Lincoln Council has announced a new event to celebrate the city's rich historical past. The Lincoln Festival of History, which will take place from 4 to 6 May, will be divided into three sections, each exploring a particular era of the city's history. 

With preparations well underway for the upcoming festival, The Viking Herald learns more from Kirstin Griffiths, assistant officer for events, tourism, and culture. 

A celebration of history 

Lincoln, located in England's East Midlands region, has a long and fascinating history that dates back more than 2,000 years. Today, the stunning Lincoln Cathedral and the castle take pride of place among the city's monuments, though Lincoln also has a wealth of other historical buildings and sites. 

"We wanted to do something to celebrate the magnitude of Lincoln's history and highlight our stance as a historic city," Kirstin tells us. 

"Lincoln boasts some incredibly famous heritage sites such as the cathedral and the castle, as well as some hidden gems. It also has a rich history of Roman and Viking settlements." 

"Yet we had never done an event before which explored this and put Lincoln on the map as a historic tourist destination." 

One of the best-preserved Norman castles in England is the Lincoln Castle, which was constructed by William the Conqueror in the 11th century and takes pride of place among the city's monuments. Photo: Peter R Foster IDMA / Shutterstock

Three special eras 

Indeed, during Roman occupation, Lincoln was one of the most important towns in England – parts of the old Roman city wall and aqueduct can still be seen today. 

Then, after languishing in relative obscurity for several centuries, the city returned to prominence in the Viking Age when it was conquered by the Great Heathen Army and later became part of Norse rule under the Danelaw

The city continued to thrive in the Norman era, which saw the construction of the magnificent cathedral and Lincoln Castle. 

The new event has been purposely designed to incorporate these three notable eras. 

The Colosseum Quarter will present aspects of Roman history, the Realm of the Relics will explore both the Medieval period and the art of archeology, and the Viking Mint will present aspects of Norse life and the Viking influence on Lincoln. 

Entertaining Viking battle sequences will be held throughout the day, adding to the immersive experience of the event. Photo: Vikings of Middle England

The Viking zone 

As Kirstin explains, the Viking Mint zone is inspired by the Viking influence on the city. 

"The crumbling Roman ruins of Lincoln became an excellent spot for Viking settlers, and Lincoln became a very important Viking trading settlement by around the year 900," Kirstin says. 

"There are still reminders of Viking settlement in street names across Lincoln, including Danesgate, Flaxengate, and Saltergate." 

The Domesday Book of 1068 also records a number of Scandinavian surnames, and evidence of Norse brooch-making and metalwork from the era has been uncovered.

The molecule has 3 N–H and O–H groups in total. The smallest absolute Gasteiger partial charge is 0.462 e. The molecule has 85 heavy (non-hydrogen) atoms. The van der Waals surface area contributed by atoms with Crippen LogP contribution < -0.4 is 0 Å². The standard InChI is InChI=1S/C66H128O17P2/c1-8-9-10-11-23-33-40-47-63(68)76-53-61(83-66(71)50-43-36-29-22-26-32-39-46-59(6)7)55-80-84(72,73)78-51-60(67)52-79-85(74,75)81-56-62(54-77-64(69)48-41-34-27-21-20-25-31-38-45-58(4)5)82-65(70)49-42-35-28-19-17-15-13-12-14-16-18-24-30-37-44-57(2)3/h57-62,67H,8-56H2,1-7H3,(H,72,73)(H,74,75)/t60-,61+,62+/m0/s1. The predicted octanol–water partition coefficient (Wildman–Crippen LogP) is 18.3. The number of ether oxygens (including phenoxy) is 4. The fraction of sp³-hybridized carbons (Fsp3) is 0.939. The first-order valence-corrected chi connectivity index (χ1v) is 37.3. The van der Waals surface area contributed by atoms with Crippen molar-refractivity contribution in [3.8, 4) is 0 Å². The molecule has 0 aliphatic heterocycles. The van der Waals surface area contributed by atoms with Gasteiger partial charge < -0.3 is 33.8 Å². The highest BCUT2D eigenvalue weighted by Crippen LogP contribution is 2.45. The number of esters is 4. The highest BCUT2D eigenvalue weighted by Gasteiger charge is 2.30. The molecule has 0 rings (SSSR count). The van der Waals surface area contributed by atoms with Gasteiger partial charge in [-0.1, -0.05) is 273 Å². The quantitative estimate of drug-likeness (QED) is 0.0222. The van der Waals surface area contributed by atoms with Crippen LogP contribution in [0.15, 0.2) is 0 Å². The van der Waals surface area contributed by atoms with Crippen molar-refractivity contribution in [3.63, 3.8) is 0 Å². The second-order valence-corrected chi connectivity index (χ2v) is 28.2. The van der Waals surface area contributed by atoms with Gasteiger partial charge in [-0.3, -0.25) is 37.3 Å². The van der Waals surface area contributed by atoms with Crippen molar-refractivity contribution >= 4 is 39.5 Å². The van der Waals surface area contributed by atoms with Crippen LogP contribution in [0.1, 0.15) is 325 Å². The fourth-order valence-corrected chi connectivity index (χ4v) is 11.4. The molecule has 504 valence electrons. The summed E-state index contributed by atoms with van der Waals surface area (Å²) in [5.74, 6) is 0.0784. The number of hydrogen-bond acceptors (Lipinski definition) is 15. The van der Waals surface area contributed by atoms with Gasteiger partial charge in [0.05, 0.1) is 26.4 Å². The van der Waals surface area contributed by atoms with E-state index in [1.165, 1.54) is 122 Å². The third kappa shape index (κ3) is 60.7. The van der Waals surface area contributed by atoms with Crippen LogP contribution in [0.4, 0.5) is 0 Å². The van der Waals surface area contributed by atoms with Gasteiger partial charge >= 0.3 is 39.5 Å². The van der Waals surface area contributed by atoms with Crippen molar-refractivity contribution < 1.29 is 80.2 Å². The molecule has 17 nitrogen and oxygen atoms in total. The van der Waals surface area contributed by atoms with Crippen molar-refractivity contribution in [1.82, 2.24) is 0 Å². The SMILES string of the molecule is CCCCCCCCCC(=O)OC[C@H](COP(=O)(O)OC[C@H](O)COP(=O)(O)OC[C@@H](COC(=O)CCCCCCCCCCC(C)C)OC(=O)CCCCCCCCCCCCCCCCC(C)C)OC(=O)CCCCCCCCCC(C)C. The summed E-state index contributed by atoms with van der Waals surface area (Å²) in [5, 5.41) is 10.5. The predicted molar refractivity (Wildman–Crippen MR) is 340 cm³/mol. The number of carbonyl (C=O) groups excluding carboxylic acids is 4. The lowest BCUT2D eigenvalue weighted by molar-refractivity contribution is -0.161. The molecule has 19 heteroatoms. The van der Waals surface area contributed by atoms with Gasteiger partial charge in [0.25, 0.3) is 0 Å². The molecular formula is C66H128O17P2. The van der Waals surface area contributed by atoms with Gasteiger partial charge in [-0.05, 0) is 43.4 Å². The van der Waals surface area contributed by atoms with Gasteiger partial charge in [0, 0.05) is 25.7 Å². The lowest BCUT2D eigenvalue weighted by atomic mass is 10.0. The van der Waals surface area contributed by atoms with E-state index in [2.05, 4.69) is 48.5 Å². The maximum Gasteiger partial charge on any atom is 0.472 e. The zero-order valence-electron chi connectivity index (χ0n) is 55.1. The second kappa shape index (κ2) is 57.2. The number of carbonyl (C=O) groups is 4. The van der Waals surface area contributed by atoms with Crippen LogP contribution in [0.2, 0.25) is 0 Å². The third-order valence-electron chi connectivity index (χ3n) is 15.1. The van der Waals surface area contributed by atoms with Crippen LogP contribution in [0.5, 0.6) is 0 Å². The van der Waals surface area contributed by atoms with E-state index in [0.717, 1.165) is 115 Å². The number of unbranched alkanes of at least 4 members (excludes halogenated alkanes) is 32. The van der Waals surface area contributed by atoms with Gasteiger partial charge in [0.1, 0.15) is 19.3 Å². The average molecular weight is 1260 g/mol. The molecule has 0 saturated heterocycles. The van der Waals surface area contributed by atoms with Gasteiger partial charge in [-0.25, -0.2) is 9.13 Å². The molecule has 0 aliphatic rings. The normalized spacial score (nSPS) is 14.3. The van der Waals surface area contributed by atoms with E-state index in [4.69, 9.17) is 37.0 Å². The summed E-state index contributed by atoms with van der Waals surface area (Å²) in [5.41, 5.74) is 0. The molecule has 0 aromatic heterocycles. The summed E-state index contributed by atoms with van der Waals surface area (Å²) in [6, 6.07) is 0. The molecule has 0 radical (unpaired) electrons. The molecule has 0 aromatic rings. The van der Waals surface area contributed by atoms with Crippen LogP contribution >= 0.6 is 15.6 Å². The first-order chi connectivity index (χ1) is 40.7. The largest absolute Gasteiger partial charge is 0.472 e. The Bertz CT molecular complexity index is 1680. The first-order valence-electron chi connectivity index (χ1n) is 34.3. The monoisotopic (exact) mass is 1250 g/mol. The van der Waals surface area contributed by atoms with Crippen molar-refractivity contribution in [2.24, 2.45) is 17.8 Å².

In addition, archeologists have uncovered Viking coins made in both Lincoln and the nearby village of Torksey, where the Great Heathen Army spent the winter of 872-3. 

Given this significant past, the organizers were keen to showcase not only broader themes but also unique local stories. 

"The Viking Mint zone will be a Viking living history encampment with a free have-a-go coin minting activity that includes a Lincoln coin design. We want to demonstrate the real history of Lincoln's Viking coin mint," Kirstin tells us. 

"There will also be Viking tents with reenactors displaying calligraphy, games, armory, jewelry, and more, and fun Viking battle sequences throughout the day." 

Lincoln Cathedral was completed in 1092. It suffered severe damage in an earthquake in 1185 and was then rebuilt in the Gothic style over the following centuries. Photo: DrMoschi (CC BY-SA 4.0)

Plenty more to explore 

As Kirstin points out, even the biggest Viking enthusiasts should take the time to explore the other areas available. 

"In the Colosseum Quarter, you will find Roman living history and reenactment, including a Roman Market consisting of a blacksmith, a baker, a carpenter, basket weaving and more," Kirstin adds.

"The Realm of Relics is a zone of discovery with fun archeological digging activities by Up An At Em History and supported by the city's universities, who will be able to show the scientific and educational side of archeology. We will also have medieval axe-throwing activities!" 

In addition to the three themed zones, the festival will include historical reenactments at the castle, craft activities, and tours at Lincoln Cathedral. 

Other highlights of the event include talks and displays at the Lincoln Museum and a Time Traveller's Ball. 

Attendees can expect Viking tents showcasing calligraphy, games, armory, jewelry, and other aspects of Viking culture. Photo: Vikings of Middle England

The first of many? 

The three-day festival will take place during the first weekend of May, and the organizers hope to attract a wide range of people to the event. 

"The event has something for everyone," Kirstin tells us. "We want to demonstrate Lincoln's history to residents and visitors in both fun and educational ways." 

"We would like to bring vibrancy to our city and deliver a fantastic experience to people of all ages and dispositions." 

Naturally, Kirstin and the rest of the team hope the Lincoln Festival of History will become a regular annual event. 

"We expect visitors to consist of history lovers, families, and anyone else interested in learning about history and enjoying a fun and exciting event." 

"We aspire to entertain residents and attract visitors and hope that if we do this event again, it will continue to grow and boost tourism."

You can follow the events on Lincoln's Facebook page for more information and updates on the festival.

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